He emphasized that the immediate efforts to shore up the system have to be followed by real reform.
“I think we have to separate out the short-term crisis of liquidity and solvency in the financial sector versus creating in the long term a financial services sector that will work for our economy,” Spitzer told Lauer. “We have thrown a trillion dollars at the sector, and yet I honestly don’t yet see a new model of competition and a smaller financial services sector; smaller in terms of there not being these unbelievably large companies that are too big to fail.”
He also criticized the greed that caused the crisis.
“This was an enormous extraction of wealth by people who manipulated money back and forth but did not create anything for the economy. The toughest issue is where will we see value creation in our economy? Where will we create the goods and services to sell?” Spitzer said.
Lauer asked him about the enormous salaries and bonuses being paid to executives.
“The compensation system on Wall Street spiraled totally out of control, just as the compensation system throughout corporate America spiraled out of control. CEOs were making 500 times the average worker — it used to be 40 times. It was wrong,” Spitzer said.
Lauer asked Spitzer if he thinks real reform is possible.
“I hope the will is there because the mistakes of the past were so egregious,” Spitzer said.
He has also been highly critical of government regulators, saying that even if more safeguards were in place, the regulators would have allowed bankers and brokers to do whatever they wanted.
His rise and fall
Born and raised in the upper-class Riverdale section of the Bronx, Spitzer went to Princeton as an undergraduate before earning his law degree at Harvard. He became an assistant district attorney in Manhattan, where he led an investigation that brought down the Gambino organized crime family.
In 1998, at the age of 39 and financed by a loan from his wealthy father, Spitzer won election as New York state’s attorney general. It was in that office that he earned the enmity of the financial world for his dogged prosecution of white-collar crime and securities fraud. Among the targets of his investigations were the insurance giant AIG and the investment firm Merrill Lynch.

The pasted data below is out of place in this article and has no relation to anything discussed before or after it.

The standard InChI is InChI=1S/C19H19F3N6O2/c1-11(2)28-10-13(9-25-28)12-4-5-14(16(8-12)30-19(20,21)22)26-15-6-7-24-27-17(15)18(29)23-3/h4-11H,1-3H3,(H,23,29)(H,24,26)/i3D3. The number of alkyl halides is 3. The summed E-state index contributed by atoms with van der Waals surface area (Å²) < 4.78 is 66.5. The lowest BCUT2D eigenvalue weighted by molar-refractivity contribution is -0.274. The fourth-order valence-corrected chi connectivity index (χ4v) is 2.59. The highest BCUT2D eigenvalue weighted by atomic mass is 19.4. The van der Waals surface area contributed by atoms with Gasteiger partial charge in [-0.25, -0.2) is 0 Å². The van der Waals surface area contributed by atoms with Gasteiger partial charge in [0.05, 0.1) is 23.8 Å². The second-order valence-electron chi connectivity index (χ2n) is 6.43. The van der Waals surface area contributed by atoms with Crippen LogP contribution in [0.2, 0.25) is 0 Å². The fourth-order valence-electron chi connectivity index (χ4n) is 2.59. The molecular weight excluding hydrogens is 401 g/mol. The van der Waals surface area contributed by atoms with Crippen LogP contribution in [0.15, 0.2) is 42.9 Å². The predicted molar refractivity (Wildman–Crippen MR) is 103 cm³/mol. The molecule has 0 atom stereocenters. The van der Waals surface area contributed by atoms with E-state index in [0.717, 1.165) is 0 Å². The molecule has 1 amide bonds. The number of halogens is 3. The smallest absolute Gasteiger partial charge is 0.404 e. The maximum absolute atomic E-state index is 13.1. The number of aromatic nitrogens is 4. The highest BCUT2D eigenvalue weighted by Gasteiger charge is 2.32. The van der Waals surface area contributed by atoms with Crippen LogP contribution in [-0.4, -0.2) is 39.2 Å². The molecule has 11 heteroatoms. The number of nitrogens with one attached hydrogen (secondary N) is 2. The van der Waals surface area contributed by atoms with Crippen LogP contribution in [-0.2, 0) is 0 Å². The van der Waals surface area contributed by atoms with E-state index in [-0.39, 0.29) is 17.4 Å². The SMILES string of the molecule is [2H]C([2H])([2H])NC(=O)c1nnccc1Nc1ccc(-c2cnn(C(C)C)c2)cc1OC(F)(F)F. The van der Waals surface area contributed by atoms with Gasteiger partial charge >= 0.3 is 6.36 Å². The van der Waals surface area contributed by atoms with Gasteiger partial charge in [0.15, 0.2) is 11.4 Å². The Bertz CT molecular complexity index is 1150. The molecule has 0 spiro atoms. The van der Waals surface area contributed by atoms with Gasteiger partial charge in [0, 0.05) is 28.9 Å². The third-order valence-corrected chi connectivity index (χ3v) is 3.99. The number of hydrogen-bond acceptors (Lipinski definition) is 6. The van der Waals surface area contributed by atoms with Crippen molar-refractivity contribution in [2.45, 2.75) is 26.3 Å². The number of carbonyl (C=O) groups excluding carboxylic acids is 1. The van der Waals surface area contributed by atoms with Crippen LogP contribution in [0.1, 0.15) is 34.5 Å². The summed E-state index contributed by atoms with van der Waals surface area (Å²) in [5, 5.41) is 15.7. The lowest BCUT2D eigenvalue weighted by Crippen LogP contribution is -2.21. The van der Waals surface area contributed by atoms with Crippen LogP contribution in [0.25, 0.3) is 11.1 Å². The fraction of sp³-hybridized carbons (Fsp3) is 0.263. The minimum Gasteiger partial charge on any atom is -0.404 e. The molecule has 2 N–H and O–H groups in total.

The Bruno scandal proved to be small potatoes when, on March 10, 2008, The New York Times revealed that Spitzer had been a customer — “Client 9” — of the Emperors Club VIP, a high-priced call-girl operation. Court documents would show that Spitzer had paid $4,300 for the services of a 22-year-old call girl.
Two days later, with his wife of 20 years, Silda, standing by him, Spitzer announced his resignation as governor effective a week later.
“I have acted in a way that violates my obligations to my family, that violates my or any sense of right and wrong,” he said. “I apologize first and most importantly to my family. I apologize to the public, whom I promised better. I must now dedicate some time to regain the trust of my family.”
Although it is a crime to pay for sex, federal prosecutors chose not to pursue criminal charges against either Spitzer or the young woman he paid for sex. Four principals of Emperors Club were prosecuted.
Spitzer began his comeback as a business and government columnist for the online magazine Slate last December. By last month, he had written an op-ed column for The New York Times and was being touted by some as a candidate for secretary of the Treasury.
Lauer asked Spitzer if he regrets having had to leave office in the midst of a crisis he might have been able to combat as governor.
“I grieve first at the cost to my family and colleagues,” he said, adding, “Sure, I say to myself what I hoped to do was contribute in some small way. Not to be able to participate is painful.”